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pathways (letters)

21 January 1997

Dear Margaret,

I said I would write in response to your letter and your 'Idea Soup'...The thing about the Philosophical Society Diploma is that it can be anything you want to make it. Gaining the Associateship and Fellowship would be relatively easy for you, but not the main aim. Rather, while you think about possible ways of approaching your PhD, you can be producing philosophical work and receiving high quality feedback....

You may be interested to know that at present we have two PhD students doing the Associate Diploma. One is researching into artificial intelligence and speech recognition at Queen's Belfast, the other — a Police Inspector with the Cumbria Constabulary — is looking into 'manpower organisation analysis' at Lancaster, with a view to applying the results of his research to his work in human resource management. A few days ago I received an enquiry from a woman who is doing her PhD thesis in the philosophy of sport.

As you might have guessed from the Philosophical Society and Pathways materials, I am very sympathetic to your ideas. Is there a PhD thesis there? — There is one question I keep getting asked by students and anyone who hears what I do, an aggravating, seemingly thoughtless, distracting question: 'What is philosophy?' In reply, one gives the 'party line'. (As Ortega y Gasset notes in his short, brilliant book The Origin of Philosophy, 'philo sophos' is a political label, like 'social democrat', originally intended more to hide what the activity of philosophy was about than reveal it.) Yet, it seems to me, that attempting to give an honest answer to that question — perhaps no philosopher has really answered it honestly, that is to say without a personal or 'political' axe to grind — would be a worthwhile project indeed.

You will almost certainly have come across Rorty's Philosophy and the Mirror of Nature, where he argues the case for a broader, 'edifying' philosophy — something like a cross between American pragmatism and the Continental hermeneutic tradition. A book you should look at which is rather closer to your concerns is Ben-Ami Scharfstein The Philosophers: Their Lives and the Nature of Their Thought (Blackwell 1980) which does exactly what it says in the title — going into quite intimate details, in fact.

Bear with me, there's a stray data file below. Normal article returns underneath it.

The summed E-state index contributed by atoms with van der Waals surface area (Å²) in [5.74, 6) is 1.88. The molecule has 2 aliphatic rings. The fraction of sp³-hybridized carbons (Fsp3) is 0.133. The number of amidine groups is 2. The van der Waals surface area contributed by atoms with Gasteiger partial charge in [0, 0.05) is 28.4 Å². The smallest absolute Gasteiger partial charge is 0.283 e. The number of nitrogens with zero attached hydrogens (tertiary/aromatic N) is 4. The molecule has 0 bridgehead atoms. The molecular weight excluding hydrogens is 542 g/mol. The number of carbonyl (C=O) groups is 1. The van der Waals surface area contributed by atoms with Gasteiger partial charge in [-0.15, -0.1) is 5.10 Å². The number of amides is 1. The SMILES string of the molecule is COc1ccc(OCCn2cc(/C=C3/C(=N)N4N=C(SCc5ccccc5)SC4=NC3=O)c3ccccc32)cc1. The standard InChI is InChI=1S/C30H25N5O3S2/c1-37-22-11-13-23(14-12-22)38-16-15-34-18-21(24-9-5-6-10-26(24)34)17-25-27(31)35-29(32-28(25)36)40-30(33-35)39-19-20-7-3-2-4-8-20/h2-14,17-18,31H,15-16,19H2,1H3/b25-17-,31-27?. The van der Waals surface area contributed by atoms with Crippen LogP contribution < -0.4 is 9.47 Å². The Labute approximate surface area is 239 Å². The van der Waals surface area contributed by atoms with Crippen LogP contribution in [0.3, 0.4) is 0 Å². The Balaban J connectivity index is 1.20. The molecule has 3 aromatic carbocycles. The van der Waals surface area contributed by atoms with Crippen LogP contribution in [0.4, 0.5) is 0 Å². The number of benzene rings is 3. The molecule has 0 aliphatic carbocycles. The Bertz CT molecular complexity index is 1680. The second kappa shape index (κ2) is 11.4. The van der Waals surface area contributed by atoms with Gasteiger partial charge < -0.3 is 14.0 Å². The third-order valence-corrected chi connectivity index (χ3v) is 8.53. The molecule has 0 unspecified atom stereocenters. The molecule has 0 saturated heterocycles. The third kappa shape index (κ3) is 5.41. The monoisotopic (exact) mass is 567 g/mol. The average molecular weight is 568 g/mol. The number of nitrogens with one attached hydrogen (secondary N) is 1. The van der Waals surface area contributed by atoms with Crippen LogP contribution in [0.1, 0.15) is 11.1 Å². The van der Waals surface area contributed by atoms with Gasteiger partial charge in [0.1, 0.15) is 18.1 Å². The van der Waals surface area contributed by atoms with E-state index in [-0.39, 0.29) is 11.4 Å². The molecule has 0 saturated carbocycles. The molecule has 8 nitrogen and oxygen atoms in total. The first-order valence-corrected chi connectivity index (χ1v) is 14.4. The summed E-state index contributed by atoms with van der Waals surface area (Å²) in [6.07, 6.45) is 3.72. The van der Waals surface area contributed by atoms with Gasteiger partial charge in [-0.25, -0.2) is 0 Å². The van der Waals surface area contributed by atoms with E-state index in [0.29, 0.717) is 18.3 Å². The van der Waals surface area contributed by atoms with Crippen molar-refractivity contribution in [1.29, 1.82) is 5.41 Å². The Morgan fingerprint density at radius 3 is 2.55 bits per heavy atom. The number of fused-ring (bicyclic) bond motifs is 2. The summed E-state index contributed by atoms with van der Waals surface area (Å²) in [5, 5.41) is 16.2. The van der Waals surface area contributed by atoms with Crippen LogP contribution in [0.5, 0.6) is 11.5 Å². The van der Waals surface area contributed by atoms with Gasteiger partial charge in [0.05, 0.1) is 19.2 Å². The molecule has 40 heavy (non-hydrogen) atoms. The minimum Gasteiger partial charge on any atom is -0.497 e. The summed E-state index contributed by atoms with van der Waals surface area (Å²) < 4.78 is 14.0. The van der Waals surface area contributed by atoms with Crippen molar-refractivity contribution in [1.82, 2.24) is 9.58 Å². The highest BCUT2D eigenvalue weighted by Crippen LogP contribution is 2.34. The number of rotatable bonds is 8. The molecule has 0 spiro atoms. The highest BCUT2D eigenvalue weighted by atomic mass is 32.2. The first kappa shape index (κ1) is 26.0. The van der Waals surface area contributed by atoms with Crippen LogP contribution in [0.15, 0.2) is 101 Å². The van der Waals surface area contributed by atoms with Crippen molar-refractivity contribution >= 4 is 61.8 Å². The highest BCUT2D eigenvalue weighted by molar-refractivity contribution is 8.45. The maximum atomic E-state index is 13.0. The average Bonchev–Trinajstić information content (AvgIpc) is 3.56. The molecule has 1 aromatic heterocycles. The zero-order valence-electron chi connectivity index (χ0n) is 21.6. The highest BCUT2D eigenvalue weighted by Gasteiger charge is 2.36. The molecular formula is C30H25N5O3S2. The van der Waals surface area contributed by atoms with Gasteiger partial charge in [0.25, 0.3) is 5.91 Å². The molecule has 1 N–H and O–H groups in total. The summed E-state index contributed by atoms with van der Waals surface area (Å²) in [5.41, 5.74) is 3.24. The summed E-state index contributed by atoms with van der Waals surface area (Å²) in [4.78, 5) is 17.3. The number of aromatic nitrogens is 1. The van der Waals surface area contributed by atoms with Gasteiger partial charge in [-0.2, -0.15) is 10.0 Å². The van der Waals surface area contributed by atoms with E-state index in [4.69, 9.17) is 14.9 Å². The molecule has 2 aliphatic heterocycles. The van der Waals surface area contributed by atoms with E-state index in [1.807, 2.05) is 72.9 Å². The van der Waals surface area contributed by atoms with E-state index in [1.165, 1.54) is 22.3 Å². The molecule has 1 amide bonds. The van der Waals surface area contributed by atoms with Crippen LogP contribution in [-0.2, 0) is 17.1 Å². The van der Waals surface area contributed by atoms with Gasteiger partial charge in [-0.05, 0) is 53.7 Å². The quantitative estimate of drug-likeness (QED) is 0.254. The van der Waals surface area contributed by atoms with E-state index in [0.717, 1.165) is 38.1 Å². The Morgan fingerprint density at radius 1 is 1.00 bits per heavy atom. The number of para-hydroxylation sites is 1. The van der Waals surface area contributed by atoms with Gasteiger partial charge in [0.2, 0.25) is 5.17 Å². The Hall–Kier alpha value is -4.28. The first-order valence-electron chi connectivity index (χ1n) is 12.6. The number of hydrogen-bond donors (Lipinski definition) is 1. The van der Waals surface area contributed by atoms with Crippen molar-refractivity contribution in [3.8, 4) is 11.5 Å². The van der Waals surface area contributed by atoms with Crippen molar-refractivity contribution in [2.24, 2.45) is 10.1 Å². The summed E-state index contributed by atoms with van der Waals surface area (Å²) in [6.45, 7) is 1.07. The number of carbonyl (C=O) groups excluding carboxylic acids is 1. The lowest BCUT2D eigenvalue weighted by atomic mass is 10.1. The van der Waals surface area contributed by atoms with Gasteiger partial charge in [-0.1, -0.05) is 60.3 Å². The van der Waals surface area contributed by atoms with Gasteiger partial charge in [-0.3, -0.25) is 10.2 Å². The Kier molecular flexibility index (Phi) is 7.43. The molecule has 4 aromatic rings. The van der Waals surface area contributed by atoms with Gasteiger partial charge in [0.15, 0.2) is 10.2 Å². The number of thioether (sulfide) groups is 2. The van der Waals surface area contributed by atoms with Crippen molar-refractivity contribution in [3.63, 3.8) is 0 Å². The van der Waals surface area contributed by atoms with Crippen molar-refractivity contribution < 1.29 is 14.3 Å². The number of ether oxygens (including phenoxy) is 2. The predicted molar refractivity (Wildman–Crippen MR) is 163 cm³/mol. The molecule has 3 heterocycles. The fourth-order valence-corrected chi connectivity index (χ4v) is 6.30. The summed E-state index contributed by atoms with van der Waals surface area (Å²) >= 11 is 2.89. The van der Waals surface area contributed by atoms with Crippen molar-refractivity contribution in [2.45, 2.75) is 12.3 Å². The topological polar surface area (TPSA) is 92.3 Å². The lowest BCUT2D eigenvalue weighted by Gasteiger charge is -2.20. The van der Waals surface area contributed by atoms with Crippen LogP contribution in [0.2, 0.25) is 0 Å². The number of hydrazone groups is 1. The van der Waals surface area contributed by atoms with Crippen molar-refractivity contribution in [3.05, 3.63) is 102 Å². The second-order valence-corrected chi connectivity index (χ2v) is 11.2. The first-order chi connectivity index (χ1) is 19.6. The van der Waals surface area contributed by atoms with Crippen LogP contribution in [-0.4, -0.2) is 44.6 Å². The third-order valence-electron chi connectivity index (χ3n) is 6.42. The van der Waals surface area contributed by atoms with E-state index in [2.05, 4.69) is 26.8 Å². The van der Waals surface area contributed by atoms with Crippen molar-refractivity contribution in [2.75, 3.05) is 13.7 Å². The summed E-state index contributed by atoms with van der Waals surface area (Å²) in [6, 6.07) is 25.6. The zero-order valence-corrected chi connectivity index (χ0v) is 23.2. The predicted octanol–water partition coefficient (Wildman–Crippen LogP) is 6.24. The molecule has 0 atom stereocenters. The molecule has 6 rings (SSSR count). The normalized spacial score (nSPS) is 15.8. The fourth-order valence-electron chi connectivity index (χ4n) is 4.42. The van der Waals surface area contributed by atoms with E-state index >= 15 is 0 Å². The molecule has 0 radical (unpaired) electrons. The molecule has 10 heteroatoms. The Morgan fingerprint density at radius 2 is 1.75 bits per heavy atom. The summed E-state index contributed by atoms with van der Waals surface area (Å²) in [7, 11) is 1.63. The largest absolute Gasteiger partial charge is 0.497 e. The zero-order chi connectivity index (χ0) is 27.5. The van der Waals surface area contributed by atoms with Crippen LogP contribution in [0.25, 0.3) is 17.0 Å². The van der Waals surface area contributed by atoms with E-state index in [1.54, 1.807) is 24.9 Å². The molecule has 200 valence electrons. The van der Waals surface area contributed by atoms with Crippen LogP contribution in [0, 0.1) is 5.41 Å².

The shocking proposition that one has to take on board is that behind our impressive facade of 'professionalism' we do not really have any idea what we do. Is there a core there, a Lockean 'real essence' of philosophy? I am tempted to look for it in the so-called 'perennial problems'. But the idea of a 'perennial' problem is itself fraught with difficulties. In fact, so much of the philosopher's 'search for problems' is determined by imitation (of present luminaries or past 'greats'), the changing whims of fashion — not to mention the competition to chase grant money and second-guess the reactions of journal editors.

However, the idea of real essence is important in reminding us that sometimes there is a single peg standing behind a multiplicity of ideas, where all things that concern you or you want to talk about fit neatly in place — all 'flowing' from a central concept. What I am trying to say is that the major part of your endeavour at this moment is to find that peg: in effect proving, or backing up your intuitions, that you do have a 'thesis' there. (The obvious move of selecting one strand from the 'idea soup' and concentrating on that to the exclusion of the others would be a mistake at this stage.)

I would be good to have you involved with the Diploma and/or Pathways. It is not often I encounter someone who voices concerns so close to my own heart!

Yours sincerely,

Geoffrey Klempner